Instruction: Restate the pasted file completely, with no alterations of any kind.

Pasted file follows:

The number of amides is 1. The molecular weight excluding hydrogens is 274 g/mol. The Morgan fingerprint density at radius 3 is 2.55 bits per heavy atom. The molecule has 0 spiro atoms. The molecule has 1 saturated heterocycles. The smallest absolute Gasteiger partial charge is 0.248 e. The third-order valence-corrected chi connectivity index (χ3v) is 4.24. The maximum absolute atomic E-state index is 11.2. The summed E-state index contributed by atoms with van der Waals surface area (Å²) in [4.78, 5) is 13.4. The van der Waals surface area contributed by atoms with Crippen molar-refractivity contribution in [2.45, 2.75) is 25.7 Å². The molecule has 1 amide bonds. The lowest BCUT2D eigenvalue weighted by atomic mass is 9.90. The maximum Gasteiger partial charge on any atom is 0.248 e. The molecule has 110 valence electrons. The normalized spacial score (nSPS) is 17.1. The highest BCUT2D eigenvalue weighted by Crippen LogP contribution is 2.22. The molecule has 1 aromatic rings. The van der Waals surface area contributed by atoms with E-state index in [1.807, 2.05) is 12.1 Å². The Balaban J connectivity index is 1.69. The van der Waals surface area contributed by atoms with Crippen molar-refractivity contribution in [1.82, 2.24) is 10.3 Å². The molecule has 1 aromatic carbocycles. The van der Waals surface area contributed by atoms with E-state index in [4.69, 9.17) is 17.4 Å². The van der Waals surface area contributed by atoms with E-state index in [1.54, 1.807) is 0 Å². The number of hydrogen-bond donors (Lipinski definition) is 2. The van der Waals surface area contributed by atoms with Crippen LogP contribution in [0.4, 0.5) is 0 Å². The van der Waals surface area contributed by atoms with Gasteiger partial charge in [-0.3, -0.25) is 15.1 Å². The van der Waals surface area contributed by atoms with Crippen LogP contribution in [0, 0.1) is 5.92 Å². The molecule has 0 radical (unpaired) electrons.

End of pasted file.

The number of amides is 1. The molecular weight excluding hydrogens is 274 g/mol. The Morgan fingerprint density at radius 3 is 2.55 bits per heavy atom. The molecule has 0 spiro atoms. The molecule has 1 saturated heterocycles. The smallest absolute Gasteiger partial charge is 0.248 e. The third-order valence-corrected chi connectivity index (χ3v) is 4.24. The maximum absolute atomic E-state index is 11.2. The summed E-state index contributed by atoms with van der Waals surface area (Å²) in [4.78, 5) is 13.4. The van der Waals surface area contributed by atoms with Crippen molar-refractivity contribution in [2.45, 2.75) is 25.7 Å². The molecule has 1 amide bonds. The lowest BCUT2D eigenvalue weighted by atomic mass is 9.90. The maximum Gasteiger partial charge on any atom is 0.248 e. The molecule has 110 valence electrons. The normalized spacial score (nSPS) is 17.1. The highest BCUT2D eigenvalue weighted by Crippen LogP contribution is 2.22. The molecule has 1 aromatic rings. The van der Waals surface area contributed by atoms with E-state index in [1.807, 2.05) is 12.1 Å². The Balaban J connectivity index is 1.69. The van der Waals surface area contributed by atoms with Crippen molar-refractivity contribution in [1.82, 2.24) is 10.3 Å². The molecule has 1 aromatic carbocycles. The van der Waals surface area contributed by atoms with E-state index in [4.69, 9.17) is 17.4 Å². The van der Waals surface area contributed by atoms with E-state index in [1.54, 1.807) is 0 Å². The number of hydrogen-bond donors (Lipinski definition) is 2. The van der Waals surface area contributed by atoms with Crippen LogP contribution in [0.4, 0.5) is 0 Å². The van der Waals surface area contributed by atoms with Gasteiger partial charge in [-0.3, -0.25) is 15.1 Å². The van der Waals surface area contributed by atoms with Crippen LogP contribution in [0, 0.1) is 5.92 Å². The molecule has 0 radical (unpaired) electrons.